Our Story


Evermeadow Farm was founded in 2020 by Joshua Noiseux and Janita Wiersma.  

Joshua Noiseux is a philosopher ecologist with "boots on the ground".  After years in academia, studying the philosophy and political theory of ecology and agency, Josh put his PhD thesis on on hold to start Evermeadow Farm in 2020. He holds an MA in political and cultural theory and has worked in diverse trades, including gold exploration and arboriculture.  Now a respected voice in the regenerative agriculture space, Josh has guest lectured at Ivey Business School, Trent and Queen's Universities, and presented at numerous conferences and panels, including with the Ecologicial Farmer's of Ontario (EFAO) and the National Farmers Union (NFU).  Entering his 5th year at the helm of Evermeadow, Josh is looking forward to further actualizing his vision of landscape scale ecological restoration, and deepening community resilience through the marriage of environmental conservation and agricultural production.

Janita Wiersma was raised on the much beloved land that hosted Evermeadow's first pastures, Fifth Wind.  She believes that being in communion with land can be a powerful antidote to the myriad anxieties and traumas generated by our colonial, consumerist economic system. Janita's formal education in printmaking and Fine Arts led to her working as an assistant printmaker and studio manager for the Canadian artist David Blackwood.  Her days are split between her studio management, and the crucial work of homemaking, taking care of family (kids Ursula and Ida) and the broader community.

Janine Lameiras is Evermeadow's top gun when it comes to field operations, fulfillment, and in-person marketing.  After completing her degree in international development, Janine came across a job opening at Evermeadow and decided to take the plunge into sustainable agriculture.  After two full seasons, Janine has become a core team member, working at the centre of Evermeadow's operations. She has become increasingly excited about focusing her efforts on building resilience through local community engagement and restorative agriculture. When not farming or doing community work, Janine is an avid crafter.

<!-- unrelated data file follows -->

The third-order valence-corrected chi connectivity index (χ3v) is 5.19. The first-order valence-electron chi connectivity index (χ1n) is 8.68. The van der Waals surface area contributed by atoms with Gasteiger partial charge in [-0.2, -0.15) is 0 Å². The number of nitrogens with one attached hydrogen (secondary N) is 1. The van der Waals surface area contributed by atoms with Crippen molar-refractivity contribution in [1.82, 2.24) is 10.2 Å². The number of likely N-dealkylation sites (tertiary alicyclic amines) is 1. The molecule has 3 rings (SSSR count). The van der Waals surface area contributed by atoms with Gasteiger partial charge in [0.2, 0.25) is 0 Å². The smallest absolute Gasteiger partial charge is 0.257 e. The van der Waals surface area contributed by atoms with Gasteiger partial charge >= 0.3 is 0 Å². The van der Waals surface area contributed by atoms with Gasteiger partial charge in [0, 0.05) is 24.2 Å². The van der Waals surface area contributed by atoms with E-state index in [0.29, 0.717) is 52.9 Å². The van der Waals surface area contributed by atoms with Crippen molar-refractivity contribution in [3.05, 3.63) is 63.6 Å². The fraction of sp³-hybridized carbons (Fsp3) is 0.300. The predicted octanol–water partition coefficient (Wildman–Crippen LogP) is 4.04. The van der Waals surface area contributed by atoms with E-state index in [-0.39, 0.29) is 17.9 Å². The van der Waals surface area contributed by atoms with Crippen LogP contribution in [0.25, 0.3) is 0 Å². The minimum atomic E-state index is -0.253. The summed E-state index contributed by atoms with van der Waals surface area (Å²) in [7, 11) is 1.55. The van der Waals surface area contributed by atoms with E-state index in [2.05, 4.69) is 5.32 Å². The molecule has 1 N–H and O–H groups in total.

Our Story

We founded Evermeadow Farm in the spring of 2020 just as COVID-19 began to alter our way of life. During those extremely stressful and uncertain early days of the pandemic, we realized that the world was changing, and that we had better act fast if were going to pursue our long-held dream of ecologically restorative agriculture.  

After developing the Queen’s University course “From Cultural Ecology to Ecological Culture”, Josh realized that in our context of overlapping environmental crises , meaningful ecological philosophy has to have “boots on the ground”.   Problems like climate change often feel too big to address on and individual or even community level.  But the land is literally right under our feet.  Land and regional ecosystem degradation is something we as individuals can actually do something about.  Knowing that we needed to have access to land to pursue our restoration work, and that livestock, managed intelligently, can drive numerous positive ecosystem processes - we landed on the idea of starting a commercial scale farm. 

Thankfully, we lived right beside Janita's family's land, 15 acres of which was available for rent.  We signed an agricultural land lease with Janita's parents for an old depleted hay field, and Evermeadow was launched in earnest.

Josh put his doctoral studies at Queen’s University on hold in order to start our (very humble) first farm operations. We were joined by Brooke Dewhurst our wonderful first employee, who helped build infrastructure and get our initial enterprises rolling.  In the 2020 season we raised a few hundred chickens, a dozen sheep, and 3 heritage breed pigs, in addition to our vegetable plots. This was a seed-year for the coming expansions.